Mental health in the workplace


Date: 5 October 2012

Mental health in the workplace/portrait of yired man{{}}Earlier this month, a Bill proposed by Tory MP, Gavin Barwell, which would repeal current legal provisions preventing people with mental conditions acting as company directors, passed through its second reading in the House of Commons. As well as broadening the boundaries of who will be able to take directorship of an organisation, this is part of a wider campaign aiming to remove discrimination on the grounds of mental health from the workplace, which will have an impact on SMEs.

Given the clamour for reducing red tape to allow small businesses and start-ups to grow, some may be concerned that this could be yet another piece of costly legislation. Yet there is no need for concern. Any legislation covering this is likely to be incorporated into the existing Equality Act, as it already has provisions for protected characteristics and it seems perfectly logical for mental health to simply be slotted within the existing framework.

It seems certain, therefore, that those with mental health conditions will be given suitable legal protection in the next couple of years. This legislation will hopefully bring the discussion about mental health to the front of people’s minds but it will not be enough alone to transform the existing stigma. 

There will still be people who look at some individuals as different and make a decision based on that, whether that difference is mental health, physical disability or the colour of their skin.

A survey released recently by St Patrick’s University Hospital in Dublin found that 61% of respondents would discriminate against hiring someone with a history of mental illness on the grounds that they may be unreliable. Given that every year, one in four of us will experience a mental health problem, this is a massive amount of potential workers to exclude. Anyone that saw Channel 4’s World’s Maddest Job Interview will have seen the discriminatory opinions of the interviewers, yet the candidates with mental health conditions were those deemed best for the job roles.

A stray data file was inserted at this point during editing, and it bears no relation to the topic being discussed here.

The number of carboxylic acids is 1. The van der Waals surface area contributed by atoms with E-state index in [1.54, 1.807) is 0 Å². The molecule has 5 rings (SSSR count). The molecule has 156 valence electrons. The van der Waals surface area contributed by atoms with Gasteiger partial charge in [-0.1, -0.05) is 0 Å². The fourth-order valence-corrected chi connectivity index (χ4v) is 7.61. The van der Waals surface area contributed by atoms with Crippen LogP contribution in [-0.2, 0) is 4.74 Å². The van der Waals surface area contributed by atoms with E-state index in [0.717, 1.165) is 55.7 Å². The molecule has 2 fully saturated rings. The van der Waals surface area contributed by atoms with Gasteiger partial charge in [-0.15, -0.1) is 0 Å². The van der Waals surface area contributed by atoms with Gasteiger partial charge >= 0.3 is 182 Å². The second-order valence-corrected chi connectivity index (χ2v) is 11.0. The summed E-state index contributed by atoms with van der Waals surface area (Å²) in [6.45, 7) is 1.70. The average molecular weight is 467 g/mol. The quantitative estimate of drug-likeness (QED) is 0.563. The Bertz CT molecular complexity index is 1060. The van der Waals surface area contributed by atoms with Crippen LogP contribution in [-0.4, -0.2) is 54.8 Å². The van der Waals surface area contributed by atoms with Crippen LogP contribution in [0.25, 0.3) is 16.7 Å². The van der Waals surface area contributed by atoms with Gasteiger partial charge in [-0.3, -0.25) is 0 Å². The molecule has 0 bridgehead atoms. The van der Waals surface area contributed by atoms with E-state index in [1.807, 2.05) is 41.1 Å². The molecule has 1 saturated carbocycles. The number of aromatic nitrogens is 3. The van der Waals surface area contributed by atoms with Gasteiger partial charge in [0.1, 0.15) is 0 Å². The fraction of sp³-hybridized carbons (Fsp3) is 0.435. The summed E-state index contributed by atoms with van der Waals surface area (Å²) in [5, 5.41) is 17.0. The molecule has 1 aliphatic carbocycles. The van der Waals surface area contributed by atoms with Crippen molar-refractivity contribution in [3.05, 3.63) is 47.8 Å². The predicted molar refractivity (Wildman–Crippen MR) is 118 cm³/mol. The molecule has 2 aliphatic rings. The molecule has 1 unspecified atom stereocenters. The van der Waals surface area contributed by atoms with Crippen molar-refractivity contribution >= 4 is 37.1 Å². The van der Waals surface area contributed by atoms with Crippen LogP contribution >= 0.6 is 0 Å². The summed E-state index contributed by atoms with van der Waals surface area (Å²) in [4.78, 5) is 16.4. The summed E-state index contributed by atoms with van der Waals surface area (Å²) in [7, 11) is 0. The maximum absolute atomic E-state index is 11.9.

So not only will discrimination against those with mental health conditions soon risk leading to an Employment Tribunal, but it also leaves those companies that continue to act in this way at a distinct disadvantage in the employment market as they eliminate a massive proportion of highly talented individuals from their workforce.   

We should celebrate difference, rather than assuming someone can’t do something because of an opinion not based on fact.

Over the next few years, as well as changes in legislation, I expect to see great changes in people’s attitudes. Talking about mental health will help owners of SMEs make informed choices and allow them to support everyone in their workforce as, given the statistics, it is highly likely that at least one of their employees will be facing a mental health condition at any one time. A healthy, happy and honest workforce is likely to be far more productive and help those small companies grow.

Suzanne McMinn, head of human resources at Workplace Law.

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